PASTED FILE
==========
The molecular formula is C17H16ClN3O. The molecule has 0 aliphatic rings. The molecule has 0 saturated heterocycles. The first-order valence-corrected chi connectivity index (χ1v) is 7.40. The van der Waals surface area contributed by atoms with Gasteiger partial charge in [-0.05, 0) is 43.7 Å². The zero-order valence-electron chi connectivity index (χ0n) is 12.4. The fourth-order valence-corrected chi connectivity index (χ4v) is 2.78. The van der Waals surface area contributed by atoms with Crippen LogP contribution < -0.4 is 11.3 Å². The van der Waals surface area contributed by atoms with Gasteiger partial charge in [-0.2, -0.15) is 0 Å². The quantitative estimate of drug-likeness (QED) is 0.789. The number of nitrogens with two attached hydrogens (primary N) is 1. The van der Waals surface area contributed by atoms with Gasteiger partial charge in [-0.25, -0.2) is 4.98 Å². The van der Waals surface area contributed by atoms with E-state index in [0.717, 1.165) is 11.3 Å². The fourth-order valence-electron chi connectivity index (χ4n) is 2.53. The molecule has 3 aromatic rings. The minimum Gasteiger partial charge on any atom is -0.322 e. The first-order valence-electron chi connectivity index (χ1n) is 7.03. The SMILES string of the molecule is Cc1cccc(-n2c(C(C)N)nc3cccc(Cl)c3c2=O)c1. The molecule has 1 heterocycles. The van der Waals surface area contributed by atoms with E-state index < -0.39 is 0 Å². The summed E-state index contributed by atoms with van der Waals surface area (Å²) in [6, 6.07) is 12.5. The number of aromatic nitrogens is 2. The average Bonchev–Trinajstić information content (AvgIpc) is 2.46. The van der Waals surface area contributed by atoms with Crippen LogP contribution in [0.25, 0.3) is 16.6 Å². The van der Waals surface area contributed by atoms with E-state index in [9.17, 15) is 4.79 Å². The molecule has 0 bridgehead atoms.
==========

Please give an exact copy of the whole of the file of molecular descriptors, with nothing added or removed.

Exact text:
The molecular formula is C17H16ClN3O. The molecule has 0 aliphatic rings. The molecule has 0 saturated heterocycles. The first-order valence-corrected chi connectivity index (χ1v) is 7.40. The van der Waals surface area contributed by atoms with Gasteiger partial charge in [-0.05, 0) is 43.7 Å². The zero-order valence-electron chi connectivity index (χ0n) is 12.4. The fourth-order valence-corrected chi connectivity index (χ4v) is 2.78. The van der Waals surface area contributed by atoms with Crippen LogP contribution < -0.4 is 11.3 Å². The van der Waals surface area contributed by atoms with Gasteiger partial charge in [-0.2, -0.15) is 0 Å². The quantitative estimate of drug-likeness (QED) is 0.789. The number of nitrogens with two attached hydrogens (primary N) is 1. The van der Waals surface area contributed by atoms with Gasteiger partial charge in [-0.25, -0.2) is 4.98 Å². The van der Waals surface area contributed by atoms with E-state index in [0.717, 1.165) is 11.3 Å². The fourth-order valence-electron chi connectivity index (χ4n) is 2.53. The molecule has 3 aromatic rings. The minimum Gasteiger partial charge on any atom is -0.322 e. The first-order valence-electron chi connectivity index (χ1n) is 7.03. The SMILES string of the molecule is Cc1cccc(-n2c(C(C)N)nc3cccc(Cl)c3c2=O)c1. The molecule has 1 heterocycles. The van der Waals surface area contributed by atoms with E-state index < -0.39 is 0 Å². The summed E-state index contributed by atoms with van der Waals surface area (Å²) in [6, 6.07) is 12.5. The number of aromatic nitrogens is 2. The average Bonchev–Trinajstić information content (AvgIpc) is 2.46. The van der Waals surface area contributed by atoms with Crippen LogP contribution in [0.25, 0.3) is 16.6 Å². The van der Waals surface area contributed by atoms with E-state index in [9.17, 15) is 4.79 Å². The molecule has 0 bridgehead atoms.